A slow negative shift in potential, recordable extracranially, appears during the second or so preceding a signal to which a subject is supposed to respond. The ’ contingent negative variation’ (CNV) was the first discovered example of this (Walter et al. 1964). Similar pre-event potentials were found in a variety of delayed reaction paradigms, in both man (Low et al. 1966a; Donchin et al. 1971, 1972; Kutas and Donchin 1980; Rohrbaugh et al. 1980; Sanquist et al. 1981; Libet et al. 1982) and monkeys (Low et al. 1966b; Rebert 1972; Rosen and Stamm 1972). Several classes of processes may be reflected in these pre-event potentials: (1) a non-motor process; suggestions for this have included expectancy or anticipation (Walter et al., 1964), or an orienting or possibly more ‘general response to salient or novel stimuli’ (see Rohrbaugh and Gaillard, 1983) which may involve a shift in attentive or arousal state (Desmedt 1981) and leads to some behavioral/mental response (Donchin et al. 1971, 1972); (2) a general cerebral motor process, as represented in the readinesspotential (RP), that leads to the response (e.g., Rohrbaugh et al. 1980; Sanquist et al. 1981); (3) a combination of (1) and (2) (see Kutas and Donchin 1980; Rohrbaugh and Gaillard 1983); (4) a conative process of preparing or intending to act, independent of any actual movement (e.g., Low et al. 1966a; Libet et al. 1982). The present work helps to distinguish more definitively among these alternatives for the case of vertex-recorded potentials. The same human subject was tested with closely related procedures all of which developed mental sets of strong expectancy, orientation and attentiveness but differed in whether motor or non-motor responses were required. The study utilizes the subjects’ introspective reports, in conjunction with the behavioral tasks, to define the mental sets in question.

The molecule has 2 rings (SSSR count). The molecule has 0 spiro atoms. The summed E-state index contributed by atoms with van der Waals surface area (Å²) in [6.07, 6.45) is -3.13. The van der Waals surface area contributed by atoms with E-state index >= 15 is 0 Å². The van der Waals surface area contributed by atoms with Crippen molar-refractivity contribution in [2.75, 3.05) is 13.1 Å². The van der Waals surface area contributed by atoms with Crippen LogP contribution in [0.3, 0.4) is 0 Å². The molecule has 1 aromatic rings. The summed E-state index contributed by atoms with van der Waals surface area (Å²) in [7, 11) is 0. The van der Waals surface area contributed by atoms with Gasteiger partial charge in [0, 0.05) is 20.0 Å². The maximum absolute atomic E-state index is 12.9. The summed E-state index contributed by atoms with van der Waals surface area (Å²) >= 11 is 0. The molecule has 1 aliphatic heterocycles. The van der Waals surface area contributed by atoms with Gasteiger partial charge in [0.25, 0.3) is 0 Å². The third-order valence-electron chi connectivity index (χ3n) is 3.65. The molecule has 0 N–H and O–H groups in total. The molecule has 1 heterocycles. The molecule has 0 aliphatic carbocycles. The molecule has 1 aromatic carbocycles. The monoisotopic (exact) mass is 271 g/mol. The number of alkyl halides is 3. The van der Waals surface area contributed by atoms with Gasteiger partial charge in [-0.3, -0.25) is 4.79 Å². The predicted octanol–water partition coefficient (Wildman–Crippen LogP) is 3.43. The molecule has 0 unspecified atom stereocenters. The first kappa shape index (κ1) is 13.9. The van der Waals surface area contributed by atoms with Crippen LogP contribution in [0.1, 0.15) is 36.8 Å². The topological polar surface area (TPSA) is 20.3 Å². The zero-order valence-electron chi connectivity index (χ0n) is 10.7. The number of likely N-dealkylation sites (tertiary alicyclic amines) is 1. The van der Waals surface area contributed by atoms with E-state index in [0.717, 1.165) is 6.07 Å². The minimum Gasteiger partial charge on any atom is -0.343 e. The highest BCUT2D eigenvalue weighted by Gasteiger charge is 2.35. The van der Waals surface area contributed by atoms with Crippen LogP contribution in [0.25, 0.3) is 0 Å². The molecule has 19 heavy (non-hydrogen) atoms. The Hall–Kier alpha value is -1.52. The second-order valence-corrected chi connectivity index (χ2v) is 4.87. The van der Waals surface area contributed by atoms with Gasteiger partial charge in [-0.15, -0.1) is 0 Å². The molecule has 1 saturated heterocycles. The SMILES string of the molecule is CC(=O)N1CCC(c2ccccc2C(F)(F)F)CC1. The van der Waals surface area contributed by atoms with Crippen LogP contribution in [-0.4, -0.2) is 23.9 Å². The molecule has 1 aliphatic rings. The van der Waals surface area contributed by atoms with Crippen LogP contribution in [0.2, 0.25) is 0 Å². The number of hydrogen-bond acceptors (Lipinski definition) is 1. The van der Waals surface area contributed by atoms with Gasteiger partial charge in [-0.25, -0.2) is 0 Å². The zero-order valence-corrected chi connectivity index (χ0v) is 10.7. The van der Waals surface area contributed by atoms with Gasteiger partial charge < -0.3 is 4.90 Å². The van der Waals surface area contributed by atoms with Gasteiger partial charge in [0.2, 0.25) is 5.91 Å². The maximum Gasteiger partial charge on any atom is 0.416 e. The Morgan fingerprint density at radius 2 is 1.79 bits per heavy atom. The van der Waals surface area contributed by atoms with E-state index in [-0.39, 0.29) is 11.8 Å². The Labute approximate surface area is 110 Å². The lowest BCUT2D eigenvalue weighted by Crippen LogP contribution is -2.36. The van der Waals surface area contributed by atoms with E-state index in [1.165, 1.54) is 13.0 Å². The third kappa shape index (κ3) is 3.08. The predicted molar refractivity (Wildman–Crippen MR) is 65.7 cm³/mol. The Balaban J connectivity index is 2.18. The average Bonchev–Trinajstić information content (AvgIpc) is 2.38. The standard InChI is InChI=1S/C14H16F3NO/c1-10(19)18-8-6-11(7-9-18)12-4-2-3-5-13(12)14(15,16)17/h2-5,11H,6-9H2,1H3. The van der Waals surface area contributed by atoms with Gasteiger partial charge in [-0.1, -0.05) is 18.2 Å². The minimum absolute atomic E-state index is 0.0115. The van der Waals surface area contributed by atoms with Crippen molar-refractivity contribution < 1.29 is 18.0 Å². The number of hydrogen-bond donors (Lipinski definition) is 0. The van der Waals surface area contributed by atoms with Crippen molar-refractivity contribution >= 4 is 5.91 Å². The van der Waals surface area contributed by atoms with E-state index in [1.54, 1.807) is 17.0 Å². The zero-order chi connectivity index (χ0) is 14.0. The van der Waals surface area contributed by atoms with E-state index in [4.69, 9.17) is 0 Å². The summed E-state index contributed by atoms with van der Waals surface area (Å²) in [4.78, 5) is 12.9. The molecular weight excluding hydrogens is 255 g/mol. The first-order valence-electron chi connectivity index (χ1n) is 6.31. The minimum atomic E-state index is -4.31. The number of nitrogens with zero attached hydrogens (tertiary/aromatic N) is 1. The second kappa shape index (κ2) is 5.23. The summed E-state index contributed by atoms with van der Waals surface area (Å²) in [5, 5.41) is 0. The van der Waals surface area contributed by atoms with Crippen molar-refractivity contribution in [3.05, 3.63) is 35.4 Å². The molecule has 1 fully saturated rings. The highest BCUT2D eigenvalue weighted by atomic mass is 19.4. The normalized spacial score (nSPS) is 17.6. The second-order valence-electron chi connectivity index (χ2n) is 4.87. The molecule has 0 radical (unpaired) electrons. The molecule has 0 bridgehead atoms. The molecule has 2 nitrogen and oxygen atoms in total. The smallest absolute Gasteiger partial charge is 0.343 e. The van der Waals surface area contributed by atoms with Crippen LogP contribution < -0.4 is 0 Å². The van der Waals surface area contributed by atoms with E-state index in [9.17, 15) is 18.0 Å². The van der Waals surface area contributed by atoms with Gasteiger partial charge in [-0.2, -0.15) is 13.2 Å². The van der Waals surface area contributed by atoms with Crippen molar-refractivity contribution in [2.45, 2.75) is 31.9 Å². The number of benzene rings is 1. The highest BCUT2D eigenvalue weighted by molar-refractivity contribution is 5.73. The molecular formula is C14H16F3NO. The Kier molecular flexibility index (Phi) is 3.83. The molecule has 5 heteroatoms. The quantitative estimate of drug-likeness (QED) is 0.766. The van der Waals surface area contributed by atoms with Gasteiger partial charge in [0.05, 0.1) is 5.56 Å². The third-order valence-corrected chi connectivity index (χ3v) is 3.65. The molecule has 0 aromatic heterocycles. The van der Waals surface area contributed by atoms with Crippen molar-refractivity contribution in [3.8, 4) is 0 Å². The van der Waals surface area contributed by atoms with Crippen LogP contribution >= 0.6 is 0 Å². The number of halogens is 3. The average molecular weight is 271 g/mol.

Supplementary Motor Area Contingent Negative Variation Readiness Potential Introspective Report Vertex Potential
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